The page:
By Robert McGillivray of CruiseHive
Earlier this week we reported that the CDC had asked for a stay to the injunction on the Conditional Sail Order. It didn’t take Judge Merryday long to ponder the question of whether or not he should grant a stay in the case. The answer from the judge was a clear and definite DENIED.
The injunction of the CSO will remain in place as initially planned and will go into effect on July 18. This ruling does not affect the appeal the government organization has in the US court of appeals in Atlanta.
However, it is a blow for the CDC, who, according to the judge, has shown no reasoning why the CDC should be able to wield extreme and unnecessary measures over one industry.
It’s Not About Health
While the CDC insists that this case is about the measures the cruise industry needs to follow and about the health and well-being of guests onboard cruise ships while stopping the spread of COVID ashore and onboard, Judge Merryday has some different thoughts on this.
According to the three-page response the judge penned, the CDC is mistakenly taking this as a health issue, where the judge sees the CDC using unwarranted governmental power, according to Fox Business:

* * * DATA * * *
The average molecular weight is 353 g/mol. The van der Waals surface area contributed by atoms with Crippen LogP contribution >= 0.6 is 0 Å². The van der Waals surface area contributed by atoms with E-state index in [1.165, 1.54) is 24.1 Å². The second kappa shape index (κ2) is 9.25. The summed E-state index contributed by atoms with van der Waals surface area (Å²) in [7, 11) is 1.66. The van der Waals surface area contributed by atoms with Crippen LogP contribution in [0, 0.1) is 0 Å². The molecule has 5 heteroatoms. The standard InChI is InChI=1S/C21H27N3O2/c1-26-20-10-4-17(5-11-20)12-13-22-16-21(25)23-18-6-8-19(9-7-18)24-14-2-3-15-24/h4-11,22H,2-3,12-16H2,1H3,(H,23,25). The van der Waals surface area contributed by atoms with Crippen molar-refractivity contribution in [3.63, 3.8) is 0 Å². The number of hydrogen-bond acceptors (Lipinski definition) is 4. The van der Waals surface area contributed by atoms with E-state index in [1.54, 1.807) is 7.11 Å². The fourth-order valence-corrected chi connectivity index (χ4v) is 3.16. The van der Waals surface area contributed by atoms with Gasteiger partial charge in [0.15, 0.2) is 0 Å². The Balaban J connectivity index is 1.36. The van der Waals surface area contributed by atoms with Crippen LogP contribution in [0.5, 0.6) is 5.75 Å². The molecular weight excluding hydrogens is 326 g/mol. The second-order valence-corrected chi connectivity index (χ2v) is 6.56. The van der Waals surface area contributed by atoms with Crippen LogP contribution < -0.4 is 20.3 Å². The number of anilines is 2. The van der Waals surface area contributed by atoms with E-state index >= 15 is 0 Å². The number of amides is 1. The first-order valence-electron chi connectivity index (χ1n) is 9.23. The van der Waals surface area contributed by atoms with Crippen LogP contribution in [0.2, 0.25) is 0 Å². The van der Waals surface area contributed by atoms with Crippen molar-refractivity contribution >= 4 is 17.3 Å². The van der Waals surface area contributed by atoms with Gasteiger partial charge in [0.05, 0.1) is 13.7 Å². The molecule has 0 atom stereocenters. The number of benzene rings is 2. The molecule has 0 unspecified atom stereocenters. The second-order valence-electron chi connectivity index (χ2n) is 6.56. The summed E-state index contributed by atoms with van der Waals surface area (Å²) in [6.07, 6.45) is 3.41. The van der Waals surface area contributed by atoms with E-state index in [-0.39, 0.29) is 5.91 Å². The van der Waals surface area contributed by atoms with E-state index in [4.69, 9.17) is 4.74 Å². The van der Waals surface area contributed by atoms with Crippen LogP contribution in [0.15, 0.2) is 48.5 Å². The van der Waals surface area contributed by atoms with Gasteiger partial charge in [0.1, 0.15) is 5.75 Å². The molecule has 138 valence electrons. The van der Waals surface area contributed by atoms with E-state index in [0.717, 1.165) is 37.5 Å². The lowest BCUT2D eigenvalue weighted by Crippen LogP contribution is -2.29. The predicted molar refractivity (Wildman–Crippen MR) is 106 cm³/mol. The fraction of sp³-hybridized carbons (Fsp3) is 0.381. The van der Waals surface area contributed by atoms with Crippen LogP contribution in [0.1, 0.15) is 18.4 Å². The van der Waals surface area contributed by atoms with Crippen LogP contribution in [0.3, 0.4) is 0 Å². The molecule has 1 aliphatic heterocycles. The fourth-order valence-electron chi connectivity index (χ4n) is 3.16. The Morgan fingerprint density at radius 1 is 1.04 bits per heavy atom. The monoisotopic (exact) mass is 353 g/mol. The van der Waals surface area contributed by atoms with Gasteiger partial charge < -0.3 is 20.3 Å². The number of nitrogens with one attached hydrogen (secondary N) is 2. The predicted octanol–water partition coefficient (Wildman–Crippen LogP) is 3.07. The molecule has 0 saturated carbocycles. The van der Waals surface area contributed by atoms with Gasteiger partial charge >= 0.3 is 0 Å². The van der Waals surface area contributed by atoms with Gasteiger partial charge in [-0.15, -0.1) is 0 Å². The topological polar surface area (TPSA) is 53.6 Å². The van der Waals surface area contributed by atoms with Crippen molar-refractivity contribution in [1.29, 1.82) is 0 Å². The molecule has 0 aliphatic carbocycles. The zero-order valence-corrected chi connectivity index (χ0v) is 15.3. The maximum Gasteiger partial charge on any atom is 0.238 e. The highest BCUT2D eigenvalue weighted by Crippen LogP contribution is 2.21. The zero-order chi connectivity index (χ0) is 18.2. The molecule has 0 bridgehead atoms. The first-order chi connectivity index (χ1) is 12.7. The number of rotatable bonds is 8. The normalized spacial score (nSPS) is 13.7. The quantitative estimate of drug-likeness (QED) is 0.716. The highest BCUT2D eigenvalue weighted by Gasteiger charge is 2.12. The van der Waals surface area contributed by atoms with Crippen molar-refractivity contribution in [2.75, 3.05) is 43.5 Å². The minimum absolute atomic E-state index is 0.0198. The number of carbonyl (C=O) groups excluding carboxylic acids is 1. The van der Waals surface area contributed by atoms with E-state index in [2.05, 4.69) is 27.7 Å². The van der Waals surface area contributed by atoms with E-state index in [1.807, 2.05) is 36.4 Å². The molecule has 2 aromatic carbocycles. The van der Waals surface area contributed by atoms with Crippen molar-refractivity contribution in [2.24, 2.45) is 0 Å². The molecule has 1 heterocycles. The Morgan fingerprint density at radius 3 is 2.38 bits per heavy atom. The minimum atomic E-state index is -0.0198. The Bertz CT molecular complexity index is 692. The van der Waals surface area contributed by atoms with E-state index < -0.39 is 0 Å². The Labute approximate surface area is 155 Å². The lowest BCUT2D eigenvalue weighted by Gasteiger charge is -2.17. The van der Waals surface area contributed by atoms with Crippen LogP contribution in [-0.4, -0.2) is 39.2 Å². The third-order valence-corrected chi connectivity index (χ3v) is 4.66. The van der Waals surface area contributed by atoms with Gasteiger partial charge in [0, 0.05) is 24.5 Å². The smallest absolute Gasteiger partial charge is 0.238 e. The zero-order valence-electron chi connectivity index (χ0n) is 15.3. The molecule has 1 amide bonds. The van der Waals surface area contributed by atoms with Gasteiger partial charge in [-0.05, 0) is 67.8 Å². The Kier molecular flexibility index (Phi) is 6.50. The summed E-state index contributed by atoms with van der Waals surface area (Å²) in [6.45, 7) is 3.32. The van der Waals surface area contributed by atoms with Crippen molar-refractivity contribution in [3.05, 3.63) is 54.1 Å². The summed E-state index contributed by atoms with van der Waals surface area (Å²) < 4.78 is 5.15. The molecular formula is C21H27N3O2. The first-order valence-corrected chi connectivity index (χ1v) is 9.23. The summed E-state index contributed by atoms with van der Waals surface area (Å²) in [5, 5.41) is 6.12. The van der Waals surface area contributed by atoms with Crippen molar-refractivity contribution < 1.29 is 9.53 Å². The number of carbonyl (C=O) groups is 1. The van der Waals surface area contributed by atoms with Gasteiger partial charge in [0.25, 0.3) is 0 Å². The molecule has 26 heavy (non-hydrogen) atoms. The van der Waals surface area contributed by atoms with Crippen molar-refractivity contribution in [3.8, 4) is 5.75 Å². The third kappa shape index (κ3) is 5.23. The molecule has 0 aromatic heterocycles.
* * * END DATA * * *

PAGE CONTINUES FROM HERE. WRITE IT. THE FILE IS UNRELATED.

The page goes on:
“This action is not about what health precautions against COVID-19 are necessary or helpful aboard a cruise ship; this action is about the use and misuse of governmental power.”
The CDC then uses this power to dismiss the ability of local health authorities to deal with any situation that might come up:
“Although CDC invariably garnishes the argument with dire prospects of ‘transmission’ of COVID-19 aboard a cruise vessel, these dark allusions dismiss state and local health authorities, the industry’s self-regulation, and the thorough and costly preparations and accommodations by all concerned to avoid ‘transmission’ and to confine and control the ‘transmission,’ if one occurs,”
Judge Merryday has likely taken into account that he offered the CDC the chance to develop an alternative to the CSO, something the CDC has not been willing to take part in. The government has also not proven that a stay would hurt the CDC, the United States, any third party, or the public materially.
The ruling from Judge Merryday on the CSO and the request for a stay is not the end of the line for the CSO. Even after July 18, the CSO will remain in place. The difference is that the CSO would become a recommendation instead of a regulation. Meaning cruise lines can act upon it or not at will.
The entire Conditional Sail Order could also be reinstated in Florida if the CDC’s appeal in the US Court of Appeals for the Eleventh Circuit proved successful. The CSO is in place until November of this year.
The cruise lines could decide for themselves that they will comply with the rules as most ships will be sailing already in the upcoming month, and preparations are already underway or complete to sail under the CSO.